Allendale, Northumberland: This tail feather, with its delicate shades of peaty brown, silver and muted orange, is one of the few clues of this secretive, nocturnal bird breeding here in the valley
Down in the valley near my house, a single feather lies camouflaged among last year’s oak leaves. It’s the richer tones that catch my eye, the hint of sheen. I put it carefully in my pocket so that the barbs don’t separate and take it home to paint. A woodcock feather the length of my thumb, its glossy central rachis makes a graceful curve like a curlew’s bill. Peaty brown, it has a grey tip fading to silver, and small triangles of muted orange make regular marks along its outer edge.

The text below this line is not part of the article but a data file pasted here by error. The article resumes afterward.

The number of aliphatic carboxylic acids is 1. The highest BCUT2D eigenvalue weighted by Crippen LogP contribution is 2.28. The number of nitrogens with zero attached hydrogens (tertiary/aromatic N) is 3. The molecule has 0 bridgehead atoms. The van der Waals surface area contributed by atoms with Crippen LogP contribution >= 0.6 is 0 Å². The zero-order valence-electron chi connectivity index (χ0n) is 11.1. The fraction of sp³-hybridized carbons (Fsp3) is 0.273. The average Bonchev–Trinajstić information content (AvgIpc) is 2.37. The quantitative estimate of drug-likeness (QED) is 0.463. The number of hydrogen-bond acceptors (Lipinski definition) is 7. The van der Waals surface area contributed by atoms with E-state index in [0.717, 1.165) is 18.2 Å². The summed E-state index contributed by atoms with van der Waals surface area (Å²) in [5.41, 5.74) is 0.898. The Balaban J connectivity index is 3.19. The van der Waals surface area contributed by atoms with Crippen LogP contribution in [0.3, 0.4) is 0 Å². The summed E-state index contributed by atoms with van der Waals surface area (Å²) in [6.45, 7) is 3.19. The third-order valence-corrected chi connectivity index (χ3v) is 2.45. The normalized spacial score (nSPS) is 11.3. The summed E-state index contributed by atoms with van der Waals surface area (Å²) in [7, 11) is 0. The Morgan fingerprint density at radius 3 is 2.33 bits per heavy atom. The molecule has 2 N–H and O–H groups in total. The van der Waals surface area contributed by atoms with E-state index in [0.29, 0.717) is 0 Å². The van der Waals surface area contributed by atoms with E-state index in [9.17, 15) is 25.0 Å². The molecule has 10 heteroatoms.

In painting this feather, I notice so much more: the delicate apricot shade behind its pale tip, the soft down around the calamus, its hollow base. I find it hard to get the depth of colour, so I pile on layers of pen, paint and a 6B pencil. This is a tail feather, part of a barred plumage of earthy browns of tan, honey, russet and umber that enable woodcock, Scolopax rusticola, to hide in plain sight among the leaf litter. Often its black eye is the only thing that gives it away.